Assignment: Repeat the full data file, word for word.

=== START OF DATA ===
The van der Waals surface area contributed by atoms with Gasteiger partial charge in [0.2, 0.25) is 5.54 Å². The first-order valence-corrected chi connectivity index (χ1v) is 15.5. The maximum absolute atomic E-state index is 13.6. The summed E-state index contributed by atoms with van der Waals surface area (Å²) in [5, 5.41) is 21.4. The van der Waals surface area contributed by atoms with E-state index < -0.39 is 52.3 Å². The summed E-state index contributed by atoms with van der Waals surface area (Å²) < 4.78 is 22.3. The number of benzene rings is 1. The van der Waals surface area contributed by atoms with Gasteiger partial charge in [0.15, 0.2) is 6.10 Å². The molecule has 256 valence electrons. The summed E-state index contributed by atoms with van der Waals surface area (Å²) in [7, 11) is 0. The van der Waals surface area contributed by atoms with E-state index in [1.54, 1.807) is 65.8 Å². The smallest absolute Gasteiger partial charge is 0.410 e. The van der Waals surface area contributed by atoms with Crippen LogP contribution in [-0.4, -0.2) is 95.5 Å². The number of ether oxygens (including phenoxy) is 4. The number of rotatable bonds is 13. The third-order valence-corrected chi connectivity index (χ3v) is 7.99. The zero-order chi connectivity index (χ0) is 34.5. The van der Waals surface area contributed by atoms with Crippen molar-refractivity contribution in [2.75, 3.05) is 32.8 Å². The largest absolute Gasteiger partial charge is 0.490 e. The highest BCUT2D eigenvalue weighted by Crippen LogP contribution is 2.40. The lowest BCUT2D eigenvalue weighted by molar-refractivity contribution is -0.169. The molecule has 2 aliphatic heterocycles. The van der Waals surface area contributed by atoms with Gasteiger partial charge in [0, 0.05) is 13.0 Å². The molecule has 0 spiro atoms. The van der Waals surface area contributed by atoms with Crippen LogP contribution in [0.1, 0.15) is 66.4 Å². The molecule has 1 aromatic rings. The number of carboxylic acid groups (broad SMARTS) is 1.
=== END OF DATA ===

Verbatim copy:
The van der Waals surface area contributed by atoms with Gasteiger partial charge in [0.2, 0.25) is 5.54 Å². The first-order valence-corrected chi connectivity index (χ1v) is 15.5. The maximum absolute atomic E-state index is 13.6. The summed E-state index contributed by atoms with van der Waals surface area (Å²) in [5, 5.41) is 21.4. The van der Waals surface area contributed by atoms with E-state index < -0.39 is 52.3 Å². The summed E-state index contributed by atoms with van der Waals surface area (Å²) < 4.78 is 22.3. The number of benzene rings is 1. The van der Waals surface area contributed by atoms with Gasteiger partial charge in [0.15, 0.2) is 6.10 Å². The molecule has 256 valence electrons. The summed E-state index contributed by atoms with van der Waals surface area (Å²) in [7, 11) is 0. The van der Waals surface area contributed by atoms with E-state index in [1.54, 1.807) is 65.8 Å². The smallest absolute Gasteiger partial charge is 0.410 e. The van der Waals surface area contributed by atoms with Crippen LogP contribution in [-0.4, -0.2) is 95.5 Å². The number of ether oxygens (including phenoxy) is 4. The number of rotatable bonds is 13. The third-order valence-corrected chi connectivity index (χ3v) is 7.99. The zero-order chi connectivity index (χ0) is 34.5. The van der Waals surface area contributed by atoms with Crippen molar-refractivity contribution in [2.75, 3.05) is 32.8 Å². The largest absolute Gasteiger partial charge is 0.490 e. The highest BCUT2D eigenvalue weighted by Crippen LogP contribution is 2.40. The lowest BCUT2D eigenvalue weighted by molar-refractivity contribution is -0.169. The molecule has 2 aliphatic heterocycles. The van der Waals surface area contributed by atoms with Gasteiger partial charge in [0, 0.05) is 13.0 Å². The molecule has 0 spiro atoms. The van der Waals surface area contributed by atoms with Crippen LogP contribution in [0.1, 0.15) is 66.4 Å². The molecule has 1 aromatic rings. The number of carboxylic acid groups (broad SMARTS) is 1.